• Re: (Score:3, Insightful)

          by MozeeToby (1163751)

          Also, at the L2 point, all three major heat sources (Sun, Earth, and Moon) are in the same direction. This allows them to have a single heat shield to block radiation from those sources, reducing the cooling needs. When you're trying to keep something at 1.5K, even the light shining off the moon can make a pretty big difference in how much it takes to maintain that temperature.

    • A lagrange point.
    • Re:L2? (Score:5, Informative)

      by Ornedan (1093745) on Thursday May 14, 2009 @12:01PM (#27952095)

      Lagrange point. Location where the gravitic pulls of some objects cancel each other out. In this case, it's Earth and Moon.

      • Re:L2? (Score:4, Informative)

        by hcg50a (690062) on Thursday May 14, 2009 @02:35PM (#27954171) Journal

        Actually, it's the Earth and the Sun. It's on the Earth-Sun line, behind the earth (from the sun's point of view), and orbits the sun once a year. They put it here because it's easier to shield the satellite from both the Sun and Earth.

        The L2 point for the Earth-Moon system is on the Earth-Moon line, behind the moon, and orbits the earth once evry 29.5 days.

      • Cancel out isn't quite correct. L2 is further away from the sun than earth and in line with it. An object there goes around the sun once a year, just like earth. The earth is providing the extra gravitational pull to keep it in orbit. Obviously, an object further away from the sun would normally orbit slower than the earth or else would fly off in an elliptical orbit if started with the same angualr velocity as the earth.
    • Re: (Score:3, Informative)

      by Anonymous Coward

      Lagrange point 2, one of the 5 locations in space around an orbiting body where the gravity wells from the major surrounding bodies cancel each other out, providing a sort of "still point" in space.

      http://en.wikipedia.org/wiki/Lagrange_point

      Ah how, how, how, how....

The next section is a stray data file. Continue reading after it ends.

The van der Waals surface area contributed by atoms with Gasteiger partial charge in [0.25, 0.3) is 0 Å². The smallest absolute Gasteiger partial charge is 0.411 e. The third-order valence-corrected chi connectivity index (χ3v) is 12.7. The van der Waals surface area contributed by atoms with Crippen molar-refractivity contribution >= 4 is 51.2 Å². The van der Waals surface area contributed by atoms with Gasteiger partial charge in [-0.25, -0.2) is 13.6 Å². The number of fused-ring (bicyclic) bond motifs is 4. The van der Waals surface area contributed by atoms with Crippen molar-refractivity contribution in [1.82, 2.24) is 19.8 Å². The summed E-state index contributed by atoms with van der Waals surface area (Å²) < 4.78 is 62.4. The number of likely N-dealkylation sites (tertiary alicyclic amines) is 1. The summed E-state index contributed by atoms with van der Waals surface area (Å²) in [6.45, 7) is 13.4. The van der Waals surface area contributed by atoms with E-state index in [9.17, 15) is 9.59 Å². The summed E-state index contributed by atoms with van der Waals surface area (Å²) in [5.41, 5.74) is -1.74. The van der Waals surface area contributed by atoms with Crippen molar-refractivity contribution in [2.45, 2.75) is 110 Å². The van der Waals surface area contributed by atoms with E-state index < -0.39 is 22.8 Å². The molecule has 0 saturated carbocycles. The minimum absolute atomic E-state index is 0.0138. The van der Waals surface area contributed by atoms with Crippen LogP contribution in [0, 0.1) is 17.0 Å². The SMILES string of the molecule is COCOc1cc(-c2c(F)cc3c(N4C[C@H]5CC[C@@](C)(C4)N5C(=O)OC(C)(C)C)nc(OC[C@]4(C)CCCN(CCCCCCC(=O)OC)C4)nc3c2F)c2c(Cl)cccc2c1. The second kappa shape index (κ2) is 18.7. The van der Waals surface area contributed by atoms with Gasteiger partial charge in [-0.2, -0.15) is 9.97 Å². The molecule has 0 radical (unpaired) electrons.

• FFS (Score:1, Informative)

    by 1u3hr (530656)
    "new and long awaiting spacecrafts....both spacecrafts are cooled...Both spacecrafts are designed"

    Plural of "spacecraft" is "spacecraft".

    English, do you speak it?

    • Re: (Score:3, Informative)

      by johannesg (664142)

      "new and long awaiting spacecrafts....both spacecrafts are cooled...Both spacecrafts are designed"

      Plural of "spacecraft" is "spacecraft".

      English, do you speak it?

      Actually Herschel and Planck are _two_ of the most expensive and important missions. But maybe we are being too hard on the author of this piece, who may not have english as his native language.

      Indeed, the working language of ESA is something known as "franglais". It sounds like french and has grammar like french, but uses mostly english words. From experience, a communication like the article summary is actually pretty good by ESA standards...

      • Re: (Score:3, Insightful)

        by 1u3hr (530656)
        But maybe we are being too hard on the author of this piece, who may not have english as his native language.

        I don't blame the original author, but the incompetent editors who should have noticed and fixed it before publishing it.

      • by Quarters (18322)
        The plural of, "I don't care." is "We don't care."
    • Re: (Score:1, Funny)

      by Anonymous Coward

      Plural of "spacecraft" is "spacecraft".

      It's never too late to fix bugs in the language.

    • Re: (Score:2, Interesting)

      by rgarbacz (1450155)
      I am grateful for the correction, and I am sorry for the mistake. English is not my native language. And please do not contribute this error to ESA - I do not work for this agency, I am just a space exploration enthusiast.
      • by johannesg (664142)

        please do not contribute this error to ESA - I do not work for this agency, I am just a space exploration enthusiast.

        Don't worry, you'd fit right in...

      • by 1u3hr (530656)
        Sorry if my remarks seemed intemperate. I should have made it clear that my contempt is directed at the editors.
    • by JamesP (688957)

      Plural of "spacecraft" is "spacecraft".

      But the plural should be spacecreft!

    • "new and long awaiting spacecrafts....both spacecrafts are cooled...Both spacecrafts are designed"

      Plural of "spacecraft" is "spacecraft".

      English, do you speak it?

      Hmm, do you speak it?

      Quoting 'Wiktionary':

      Noun
      Singular: spacecraft
      Plural: spacecrafts or spacecraft

      spacecraft (plural spacecrafts or spacecraft)
      1. A vehicle that travels through space.

      • by 1u3hr (530656)
        Quoting 'Wiktionary':

        Cite a real dictionary and I might take note. Any idiot can write a Wiktionary definition. I have, for instance.

    • by prefec2 (875483)

      I know it is not the most reliable source for English, but http://en.wiktionary.org/wiki/spacecraft [wiktionary.org] says that both forms are correct you may write spacecrafts as well as spacecraft.

      By the way when all (or at least a large group) people who speak some sort of English start to use words differetly then this becomes the standard.